After the mensalão case rocked Brazil’s ruling party, it seems it’s now the turn of the Social Democrats (PSDB), the main opposition party. The Attorney General’s office and the police are investigating the allegations against the PSDB and if its leaders received kickbacks from a scheme involving the maintenance of train and metro lines in Sao Paulo.
German company Siemens has accused former São Paulo governor José Serra and current Governor Gerardo Alckim, figureheads of the PSDB, of allowing companies building and maintaining train and metro lines in São Paulo to form a cartel that defrauded the state of hundreds of millions of Reais.
Former governor Mário Covas, under whom the cartel allegedly formed, died in 2001 and is considered an exemplary political figure in Brazil.
Serra ran twice as a presidential candidate: first against former president Luiz Inácio Lula da Silva and then against current President Dilma Rousseff. He lost to both in runoff votes. Serra has denied wrongdoing and said he knew nothing about the alleged cartel.
Alckim, meanwhile, has said his state government is the first that has tried to investigate the claims made by Siemens.
Representatives of the PSDB have said that the accusations are politically motivated and believe the ruling Workers’ Party (PT) is behind them. But any evidence of wrongdoing would complicate the efforts of Alckmin to hang on to the state next year, and might divert the party’s attention away from the national campaign.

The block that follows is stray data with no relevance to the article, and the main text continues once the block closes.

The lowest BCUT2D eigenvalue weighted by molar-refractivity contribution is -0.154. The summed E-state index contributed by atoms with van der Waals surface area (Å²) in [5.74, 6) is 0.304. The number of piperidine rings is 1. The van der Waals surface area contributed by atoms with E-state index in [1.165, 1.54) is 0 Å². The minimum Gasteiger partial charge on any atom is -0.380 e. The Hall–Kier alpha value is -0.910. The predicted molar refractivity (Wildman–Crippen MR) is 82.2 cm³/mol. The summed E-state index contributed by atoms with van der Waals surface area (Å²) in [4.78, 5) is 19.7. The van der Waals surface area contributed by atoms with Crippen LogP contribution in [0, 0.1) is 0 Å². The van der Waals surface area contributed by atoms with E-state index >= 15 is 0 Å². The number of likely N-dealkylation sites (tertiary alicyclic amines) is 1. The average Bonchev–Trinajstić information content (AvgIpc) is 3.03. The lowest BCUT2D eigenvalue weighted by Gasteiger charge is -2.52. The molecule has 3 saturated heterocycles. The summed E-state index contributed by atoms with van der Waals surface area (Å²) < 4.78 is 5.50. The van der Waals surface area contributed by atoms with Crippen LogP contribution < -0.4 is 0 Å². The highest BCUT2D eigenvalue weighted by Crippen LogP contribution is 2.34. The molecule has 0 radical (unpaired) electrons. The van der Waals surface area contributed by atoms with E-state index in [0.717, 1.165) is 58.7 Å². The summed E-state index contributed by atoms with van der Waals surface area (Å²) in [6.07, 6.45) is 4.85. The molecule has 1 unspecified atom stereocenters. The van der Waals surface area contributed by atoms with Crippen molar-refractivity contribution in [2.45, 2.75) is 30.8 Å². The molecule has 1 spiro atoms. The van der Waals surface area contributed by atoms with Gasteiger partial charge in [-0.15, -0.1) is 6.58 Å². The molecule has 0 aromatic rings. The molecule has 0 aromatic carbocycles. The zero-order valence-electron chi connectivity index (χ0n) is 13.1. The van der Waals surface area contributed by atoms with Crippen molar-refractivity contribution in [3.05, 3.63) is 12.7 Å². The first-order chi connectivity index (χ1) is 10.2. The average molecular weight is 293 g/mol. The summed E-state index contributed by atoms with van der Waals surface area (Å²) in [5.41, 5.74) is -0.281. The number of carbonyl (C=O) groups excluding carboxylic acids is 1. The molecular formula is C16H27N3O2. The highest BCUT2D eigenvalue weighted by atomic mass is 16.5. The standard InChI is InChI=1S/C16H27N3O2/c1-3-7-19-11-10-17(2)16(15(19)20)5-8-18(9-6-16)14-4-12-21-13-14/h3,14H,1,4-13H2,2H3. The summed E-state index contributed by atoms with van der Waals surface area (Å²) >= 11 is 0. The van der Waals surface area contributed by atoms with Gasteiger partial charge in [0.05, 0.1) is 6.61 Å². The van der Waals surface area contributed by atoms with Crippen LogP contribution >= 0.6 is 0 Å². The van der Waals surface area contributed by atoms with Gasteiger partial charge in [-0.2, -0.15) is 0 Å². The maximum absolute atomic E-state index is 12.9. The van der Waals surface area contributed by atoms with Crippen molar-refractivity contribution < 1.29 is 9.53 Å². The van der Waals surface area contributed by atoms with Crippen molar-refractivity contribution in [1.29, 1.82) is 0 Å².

The PT, meanwhile, is battling its own corruption case, the mensalão, or monthly payments to members of congres. Twenty five top party officials and private businesspeople have been sentenced to prison terms for organizing a vote-buying scheme during Lula da Silva’s first term in office.
The leaders of both parties exchanged accusations this week and the PT threatened to create a parliamentary commission to investigate the claims against Serra and the PSDB.
This new corruption scandal, locally known as the “metro cartel” scheme, emerged as massive protests engulf the country’s main cities. Protesters are demanding political reform, including more transparency in the way parties finance themselves.
Rousseff’s presidency has suffered considerably. A poll by Ibope showed her approval rating went from 63% last year to just 42% this month. But even with this drop, she still looks likely to win a second term in office.